GLOBAL GAME JAM 2017
Game: Raijin and Fujin
Team: Claire, Adam, Jack, Jacob, Giorgio
This was my second Global Game Jam experience, and both have been one of my favourite weekends of each year. This year I tried particularly to work with people I didn’t know that well before and to try to branch out as much as possible, and I ended up in a team with a really good range of skills and interests.
After the theme of ‘Waves’ was announced, we started to make a list of everything we could think of that had anything to do with waves. We also checked out the diversifiers for this year and noticed one about using a musical instrument as an input. This idea seemed instantly appealing so we decided to explore that. Jacob suggested basing the game around a Japanese legend of the gods Raijin and Fujin. Raijin, the god of thunder, uses his drums to create thunderclouds that bring rain to water paddy fields. His brother, Fujin, controls the winds. We got pretty excited about the prospect of hooking up a Rock Band/Taiko Drum Master style drum input as a controller, until we remembered that we have 48 hours to make an entire game, and none of us own Rock Band – so we decided to go for traditional controls, with ‘uses real drums’ added to the inevitable list of ‘things we didn’t have time to do’.
Raijin and Fujin is a game where you play as Raijin, sending out soundwaves from your drums to divert clouds into Fujin’s wind currents to water the fields in the land below them. Keep the rice in the fields growing, but avoid flooding the villages at the same time!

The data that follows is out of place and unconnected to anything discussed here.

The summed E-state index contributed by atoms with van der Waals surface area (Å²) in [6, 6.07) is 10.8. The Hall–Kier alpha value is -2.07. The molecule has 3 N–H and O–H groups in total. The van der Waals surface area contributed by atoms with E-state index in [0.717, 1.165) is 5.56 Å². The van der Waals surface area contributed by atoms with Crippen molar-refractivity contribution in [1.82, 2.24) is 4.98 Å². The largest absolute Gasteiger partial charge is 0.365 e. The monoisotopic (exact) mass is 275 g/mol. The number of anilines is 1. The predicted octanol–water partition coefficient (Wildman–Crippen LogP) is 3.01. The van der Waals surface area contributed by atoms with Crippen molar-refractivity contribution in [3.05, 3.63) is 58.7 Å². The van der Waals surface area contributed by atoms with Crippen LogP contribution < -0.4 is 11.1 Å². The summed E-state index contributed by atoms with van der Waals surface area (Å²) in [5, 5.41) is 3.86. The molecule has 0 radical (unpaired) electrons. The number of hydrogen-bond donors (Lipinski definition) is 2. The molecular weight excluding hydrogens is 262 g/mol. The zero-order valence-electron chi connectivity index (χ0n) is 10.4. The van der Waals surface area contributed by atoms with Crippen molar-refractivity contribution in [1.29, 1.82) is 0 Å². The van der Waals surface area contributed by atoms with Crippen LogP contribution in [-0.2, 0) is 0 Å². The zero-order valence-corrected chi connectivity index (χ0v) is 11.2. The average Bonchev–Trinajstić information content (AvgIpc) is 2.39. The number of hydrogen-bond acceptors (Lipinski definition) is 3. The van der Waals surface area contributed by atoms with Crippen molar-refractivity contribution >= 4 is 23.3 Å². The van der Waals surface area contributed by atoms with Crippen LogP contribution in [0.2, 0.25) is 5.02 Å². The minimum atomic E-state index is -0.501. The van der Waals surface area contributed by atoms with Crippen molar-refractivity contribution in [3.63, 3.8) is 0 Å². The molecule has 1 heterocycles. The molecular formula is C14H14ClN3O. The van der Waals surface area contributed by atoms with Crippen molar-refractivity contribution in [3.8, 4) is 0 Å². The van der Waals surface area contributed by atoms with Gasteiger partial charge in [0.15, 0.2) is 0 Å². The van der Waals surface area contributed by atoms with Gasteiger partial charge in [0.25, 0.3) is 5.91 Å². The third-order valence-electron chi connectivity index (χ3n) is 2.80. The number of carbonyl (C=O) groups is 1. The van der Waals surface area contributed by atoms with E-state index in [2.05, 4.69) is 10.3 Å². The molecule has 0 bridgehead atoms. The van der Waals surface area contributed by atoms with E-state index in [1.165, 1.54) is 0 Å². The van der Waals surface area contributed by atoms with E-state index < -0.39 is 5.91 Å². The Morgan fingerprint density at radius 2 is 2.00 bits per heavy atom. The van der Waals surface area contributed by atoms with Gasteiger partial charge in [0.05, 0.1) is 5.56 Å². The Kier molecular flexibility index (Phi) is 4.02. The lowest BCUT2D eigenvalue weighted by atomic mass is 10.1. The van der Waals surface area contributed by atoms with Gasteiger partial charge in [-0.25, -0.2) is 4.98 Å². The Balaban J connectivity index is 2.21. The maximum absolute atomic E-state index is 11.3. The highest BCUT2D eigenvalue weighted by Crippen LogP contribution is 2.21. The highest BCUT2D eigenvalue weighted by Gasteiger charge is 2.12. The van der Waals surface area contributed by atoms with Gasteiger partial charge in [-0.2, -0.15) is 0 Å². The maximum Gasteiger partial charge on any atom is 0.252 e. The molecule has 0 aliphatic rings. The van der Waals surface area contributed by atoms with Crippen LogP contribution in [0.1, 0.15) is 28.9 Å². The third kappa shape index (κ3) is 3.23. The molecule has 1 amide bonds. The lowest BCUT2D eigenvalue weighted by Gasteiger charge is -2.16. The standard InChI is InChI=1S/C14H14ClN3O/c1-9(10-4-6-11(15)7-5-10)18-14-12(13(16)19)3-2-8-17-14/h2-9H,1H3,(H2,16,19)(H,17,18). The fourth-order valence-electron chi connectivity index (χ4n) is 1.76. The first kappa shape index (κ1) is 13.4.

With Jacob’s traditional art skills, and Giorgio’s audio expertise, this game idea felt like something that could end up looking pretty cool, so Adam, Jack and I started working on the programming.
After a quick trip to the art store to buy ink and brushes, we talked about the mechanics of the game. How do the clouds move around the map, and what role does the player have in that? How can you tell what parts of the map have been ‘watered’, and what are the win conditions? What are the challenges you face?
We decided to have several drums on the screen at strategic locations, with each producing a visual soundwave when hit. To represent Fujin creating the wind, we wanted to have wind currents on the screen that would push the clouds around. This created a nice mechanic, sometimes helping the player get clouds where they wanted, and sometimes pushing them in completely the wrong direction – it ended up making the game quite challenging and strategic when trying to control several clouds at once!
Jack started work on the wind currents, using trigger colliders that modify the rotation of the clouds to follow the currents when in contact with them. The effect was awesome, making the clouds follow the wind currents perfectly. Adam began working on the main gameplay, with a mechanism that pushed clouds out from the drum when hit.